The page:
The GLP aggregated and excerpted this blog/article to reflect the diversity of news, opinion and analysis.
It’s amazing what you find in old genes. DNA recovered from the skeleton of a man who lived in Ethiopia 4500 years ago has given archaeologists clues about humans’ migration back to Africa in antiquity.
Evidence from modern genomes suggests that there was a substantial movement of people from west Eurasia back to Africa – the cradle of humanity – about 3,000 years ago. But with no ancient African DNA to study, important information on the nature of the migration has been missing.s.
The researchers managed to extract and sequence DNA from the ancient skeleton of a man who lived 4500 years ago – dubbed Mota, after the cave in the southern Ethiopian highlands where he was buried. The cool, dry conditions inside the cave will have helped to make the DNA extraction successful.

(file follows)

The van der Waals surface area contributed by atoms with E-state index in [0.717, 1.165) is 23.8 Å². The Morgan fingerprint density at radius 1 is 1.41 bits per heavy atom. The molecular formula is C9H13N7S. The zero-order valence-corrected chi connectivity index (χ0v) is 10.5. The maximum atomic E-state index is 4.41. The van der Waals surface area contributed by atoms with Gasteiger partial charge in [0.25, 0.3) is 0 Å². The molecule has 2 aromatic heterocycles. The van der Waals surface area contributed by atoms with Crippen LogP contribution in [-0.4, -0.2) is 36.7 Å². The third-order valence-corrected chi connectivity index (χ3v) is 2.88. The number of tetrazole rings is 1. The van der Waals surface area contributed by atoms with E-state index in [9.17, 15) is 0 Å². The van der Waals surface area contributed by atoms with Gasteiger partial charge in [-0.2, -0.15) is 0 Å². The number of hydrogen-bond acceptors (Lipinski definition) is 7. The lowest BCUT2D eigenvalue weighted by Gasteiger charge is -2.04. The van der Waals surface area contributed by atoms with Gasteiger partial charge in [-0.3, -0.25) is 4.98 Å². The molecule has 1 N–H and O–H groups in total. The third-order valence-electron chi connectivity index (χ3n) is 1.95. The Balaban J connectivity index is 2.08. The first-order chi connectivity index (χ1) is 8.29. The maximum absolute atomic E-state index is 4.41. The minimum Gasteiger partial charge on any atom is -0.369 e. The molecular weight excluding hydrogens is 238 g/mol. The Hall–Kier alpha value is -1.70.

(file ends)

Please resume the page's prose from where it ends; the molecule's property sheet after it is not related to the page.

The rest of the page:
By comparing Mota’s DNA with modern sequences, the team has been able to work out how much of today’s African genomes came from people who arrived in Africa from Eurasia. They show that four to seven per cent of the genome of most African populations can be traced back to a Eurasian source. This “backflow” of Eurasian DNA reaches across the entire continent, confirming the findings of a study of modern genomes that was published last year.
Read full, original post: Genome of ancient Ethiopian tells story of our return to Africa